July 15, 2024

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1 in 10 Premature Births Linked to Common Plastic Chemicals

1 in 10 Premature Births Linked to Common Plastic Chemicals

1 in 10 Premature Births Linked to Common Plastic Chemicals

A new study led by researchers from the Grossman School of Medicine at New York University reveals that exposure to the common plastic chemical phthalates is estimated to be a major factor causing premature birth in 1 out of 10 premature infants.

For about a century, a group of chemicals called phthalates has been used in various household products, primarily as a method to soften plastics. This chemical has become so ubiquitous that almost everyone in the Western world likely has some trace of phthalates in their bodies.

In recent years, scientists have begun linking exposure to phthalates with adverse health conditions, from findings linking them to increased risk of childhood cancer to decreased fertility. A survey in 2021 estimated that 100,000 premature deaths in the United States could be associated with exposure to phthalates.

This new study, published in The Lancet Planetary Health journal, builds on a decade of research, indicating a connection between premature birth and phthalates. Over 5,000 mothers participated in this study, providing urine samples at three different time points during pregnancy. The study tested levels of 20 different metabolites.

Unlike previous studies examining this association, this new research investigated various types of phthalates in the most diverse group of mothers studied to date. This enabled researchers to uncover new differences between different types of phthalates.

The study found that the most commonly used phthalate, DEHP (di-2-ethylhexyl phthalate), was closely associated with premature birth. Mothers with the highest levels of DEHP in their urine were about 50% more likely to have premature births compared to those with the lowest levels.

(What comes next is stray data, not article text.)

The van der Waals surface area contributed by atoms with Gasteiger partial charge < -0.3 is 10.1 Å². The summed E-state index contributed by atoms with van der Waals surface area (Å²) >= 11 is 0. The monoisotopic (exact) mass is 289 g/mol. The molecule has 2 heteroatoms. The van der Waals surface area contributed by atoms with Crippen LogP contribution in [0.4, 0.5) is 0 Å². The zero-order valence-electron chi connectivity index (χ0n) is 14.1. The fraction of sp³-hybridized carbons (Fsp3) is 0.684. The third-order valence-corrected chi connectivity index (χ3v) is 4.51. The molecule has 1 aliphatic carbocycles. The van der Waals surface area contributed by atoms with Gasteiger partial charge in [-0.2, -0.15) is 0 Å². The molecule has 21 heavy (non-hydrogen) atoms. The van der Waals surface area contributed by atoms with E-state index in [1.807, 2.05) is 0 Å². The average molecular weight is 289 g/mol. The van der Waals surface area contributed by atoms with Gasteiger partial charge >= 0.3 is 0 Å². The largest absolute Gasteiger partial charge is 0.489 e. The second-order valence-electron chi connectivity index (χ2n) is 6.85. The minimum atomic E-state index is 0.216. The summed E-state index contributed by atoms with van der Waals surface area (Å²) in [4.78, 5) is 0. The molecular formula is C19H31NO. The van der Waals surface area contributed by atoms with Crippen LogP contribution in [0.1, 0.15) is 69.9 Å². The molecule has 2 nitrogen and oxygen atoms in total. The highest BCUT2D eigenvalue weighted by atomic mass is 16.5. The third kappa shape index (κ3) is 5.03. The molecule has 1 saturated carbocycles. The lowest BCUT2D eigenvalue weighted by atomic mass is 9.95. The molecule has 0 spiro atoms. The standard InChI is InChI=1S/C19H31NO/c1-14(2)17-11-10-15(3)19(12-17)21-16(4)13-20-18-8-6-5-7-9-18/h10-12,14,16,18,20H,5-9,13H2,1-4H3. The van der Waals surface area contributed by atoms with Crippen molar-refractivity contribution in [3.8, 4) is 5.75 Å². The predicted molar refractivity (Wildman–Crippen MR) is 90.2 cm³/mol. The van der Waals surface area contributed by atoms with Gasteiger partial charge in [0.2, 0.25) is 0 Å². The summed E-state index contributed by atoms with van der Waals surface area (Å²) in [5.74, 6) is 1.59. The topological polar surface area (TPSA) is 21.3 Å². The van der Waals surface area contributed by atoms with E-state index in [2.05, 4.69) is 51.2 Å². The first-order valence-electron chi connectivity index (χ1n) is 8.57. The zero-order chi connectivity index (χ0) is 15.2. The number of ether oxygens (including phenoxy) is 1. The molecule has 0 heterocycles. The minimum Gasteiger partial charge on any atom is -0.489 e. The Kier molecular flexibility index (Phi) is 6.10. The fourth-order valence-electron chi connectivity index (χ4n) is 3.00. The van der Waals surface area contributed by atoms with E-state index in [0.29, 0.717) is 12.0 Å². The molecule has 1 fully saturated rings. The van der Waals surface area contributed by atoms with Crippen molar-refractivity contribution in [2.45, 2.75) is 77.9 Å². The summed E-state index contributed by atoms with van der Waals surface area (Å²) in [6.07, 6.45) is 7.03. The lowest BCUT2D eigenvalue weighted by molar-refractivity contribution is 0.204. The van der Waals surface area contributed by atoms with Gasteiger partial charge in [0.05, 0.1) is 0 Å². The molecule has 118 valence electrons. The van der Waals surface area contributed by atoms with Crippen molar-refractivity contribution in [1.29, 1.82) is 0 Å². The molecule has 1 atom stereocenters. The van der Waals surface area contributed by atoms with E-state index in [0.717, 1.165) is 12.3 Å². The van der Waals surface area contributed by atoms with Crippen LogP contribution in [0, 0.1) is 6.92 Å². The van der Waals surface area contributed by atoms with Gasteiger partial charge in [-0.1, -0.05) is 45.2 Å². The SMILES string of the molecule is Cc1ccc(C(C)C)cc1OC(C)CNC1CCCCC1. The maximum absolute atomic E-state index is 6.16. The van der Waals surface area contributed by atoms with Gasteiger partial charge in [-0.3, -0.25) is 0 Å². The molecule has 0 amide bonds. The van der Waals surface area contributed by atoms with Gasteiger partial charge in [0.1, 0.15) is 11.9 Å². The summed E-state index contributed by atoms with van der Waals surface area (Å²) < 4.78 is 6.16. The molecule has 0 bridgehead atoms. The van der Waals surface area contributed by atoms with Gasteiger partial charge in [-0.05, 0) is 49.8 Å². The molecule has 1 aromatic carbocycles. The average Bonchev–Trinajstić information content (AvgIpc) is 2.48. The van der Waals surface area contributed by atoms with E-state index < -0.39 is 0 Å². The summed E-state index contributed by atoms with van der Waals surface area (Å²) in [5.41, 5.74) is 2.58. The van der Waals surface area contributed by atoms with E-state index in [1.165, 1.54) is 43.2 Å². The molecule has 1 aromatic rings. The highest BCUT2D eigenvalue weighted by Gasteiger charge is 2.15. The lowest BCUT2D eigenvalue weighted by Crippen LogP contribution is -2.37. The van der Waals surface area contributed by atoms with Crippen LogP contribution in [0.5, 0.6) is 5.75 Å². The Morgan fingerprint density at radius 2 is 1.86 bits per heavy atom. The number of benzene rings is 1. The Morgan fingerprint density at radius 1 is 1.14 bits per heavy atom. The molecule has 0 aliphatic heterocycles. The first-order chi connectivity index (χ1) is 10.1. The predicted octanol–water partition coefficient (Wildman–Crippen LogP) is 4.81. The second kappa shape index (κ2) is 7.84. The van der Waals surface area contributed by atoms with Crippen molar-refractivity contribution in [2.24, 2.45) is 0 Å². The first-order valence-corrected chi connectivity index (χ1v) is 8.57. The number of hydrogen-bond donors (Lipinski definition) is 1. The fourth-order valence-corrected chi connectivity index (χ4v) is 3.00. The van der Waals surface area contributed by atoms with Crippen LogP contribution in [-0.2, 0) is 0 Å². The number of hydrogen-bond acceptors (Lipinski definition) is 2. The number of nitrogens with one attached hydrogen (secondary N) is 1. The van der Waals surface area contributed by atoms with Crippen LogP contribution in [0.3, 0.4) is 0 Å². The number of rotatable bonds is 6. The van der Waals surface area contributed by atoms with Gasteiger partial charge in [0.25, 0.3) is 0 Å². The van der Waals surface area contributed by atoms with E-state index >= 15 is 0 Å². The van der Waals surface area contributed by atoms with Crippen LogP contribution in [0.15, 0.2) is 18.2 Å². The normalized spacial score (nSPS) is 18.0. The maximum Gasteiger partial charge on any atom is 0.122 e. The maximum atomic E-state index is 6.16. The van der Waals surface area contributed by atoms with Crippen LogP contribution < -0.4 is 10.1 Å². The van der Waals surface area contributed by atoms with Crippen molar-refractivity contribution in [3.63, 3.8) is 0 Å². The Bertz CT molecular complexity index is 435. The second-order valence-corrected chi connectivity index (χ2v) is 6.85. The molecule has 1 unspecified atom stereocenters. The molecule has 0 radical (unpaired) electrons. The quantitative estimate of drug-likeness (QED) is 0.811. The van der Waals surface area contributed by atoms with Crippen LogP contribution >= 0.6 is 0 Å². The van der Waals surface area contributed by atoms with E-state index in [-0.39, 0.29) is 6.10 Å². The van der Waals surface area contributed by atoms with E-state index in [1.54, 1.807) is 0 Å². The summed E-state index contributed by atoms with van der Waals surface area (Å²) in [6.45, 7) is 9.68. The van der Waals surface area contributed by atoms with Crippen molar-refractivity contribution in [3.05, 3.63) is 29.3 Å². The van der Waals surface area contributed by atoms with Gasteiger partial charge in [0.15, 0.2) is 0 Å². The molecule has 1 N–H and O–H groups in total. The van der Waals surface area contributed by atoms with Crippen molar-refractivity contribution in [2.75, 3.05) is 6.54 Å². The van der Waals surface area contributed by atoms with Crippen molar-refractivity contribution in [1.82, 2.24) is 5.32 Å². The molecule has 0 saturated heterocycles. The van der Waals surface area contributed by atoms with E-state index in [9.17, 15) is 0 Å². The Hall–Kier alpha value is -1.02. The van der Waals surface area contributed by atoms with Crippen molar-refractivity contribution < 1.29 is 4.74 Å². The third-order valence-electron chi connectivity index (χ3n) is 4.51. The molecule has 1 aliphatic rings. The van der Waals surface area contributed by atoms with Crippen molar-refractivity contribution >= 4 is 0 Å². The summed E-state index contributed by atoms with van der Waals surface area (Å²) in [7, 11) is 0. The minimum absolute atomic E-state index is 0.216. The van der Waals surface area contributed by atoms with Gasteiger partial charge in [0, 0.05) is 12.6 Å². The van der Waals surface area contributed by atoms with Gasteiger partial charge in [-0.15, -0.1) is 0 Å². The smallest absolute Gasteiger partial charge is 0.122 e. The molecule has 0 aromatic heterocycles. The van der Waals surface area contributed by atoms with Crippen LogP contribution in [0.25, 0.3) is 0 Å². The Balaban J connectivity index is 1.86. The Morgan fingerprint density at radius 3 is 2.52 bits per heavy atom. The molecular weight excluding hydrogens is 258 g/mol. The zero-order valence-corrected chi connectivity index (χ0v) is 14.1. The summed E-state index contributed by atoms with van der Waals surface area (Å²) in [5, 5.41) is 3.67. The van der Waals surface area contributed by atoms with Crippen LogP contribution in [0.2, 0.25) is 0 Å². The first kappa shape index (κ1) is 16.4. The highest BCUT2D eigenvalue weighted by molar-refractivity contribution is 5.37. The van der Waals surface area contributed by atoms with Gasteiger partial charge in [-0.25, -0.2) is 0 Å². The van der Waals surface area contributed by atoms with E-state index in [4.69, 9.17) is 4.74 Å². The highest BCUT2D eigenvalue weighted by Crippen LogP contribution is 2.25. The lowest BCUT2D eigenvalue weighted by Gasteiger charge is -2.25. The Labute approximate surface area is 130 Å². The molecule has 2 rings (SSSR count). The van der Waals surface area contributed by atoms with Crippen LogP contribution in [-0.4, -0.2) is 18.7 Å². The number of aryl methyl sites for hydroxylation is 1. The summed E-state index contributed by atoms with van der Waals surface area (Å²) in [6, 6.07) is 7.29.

1 in 10 Premature Births Linked to Common Plastic Chemicals

However, perhaps most concerning, the study found that several chemicals recently used as substitutes for DEHP are associated with higher rates of premature birth. Researchers believe that the rise in premature birth rates in the United States over the past decade is related to the shift from DEHP to these alternatives due to safety concerns regarding DEHP.

The researchers wrote in the study report, “Patterns of association suggest that DEHP substitutes are drivers of the increase in preterm birth. This finding is deeply concerning as DiNP, DiDP, and 1,2-cyclohexane dicarboxylic acid diisononyl ester are replacing DEHP in food packaging.”

Lead author of the study, Leonardo Trasande, stated that the findings should prompt strong calls to regulatory agencies. His research suggests that there are safer production alternatives to phthalates, but due to higher costs, companies often avoid these alternatives. Consequently, companies end up tweaking compounds slightly to circumvent regulations targeting problematic chemicals.

Trasande said, “These results suggest the need to regulate phthalates as a class rather than attempting to address one problem at a time. Otherwise, in a few years, investigators are likely to find similar research results on the next set of chemicals used as substitutes.”

This new study is published in The Lancet – Planetary Health journal.

1 in 10 Premature Births Linked to Common Plastic Chemicals

(source:internet, reference only)

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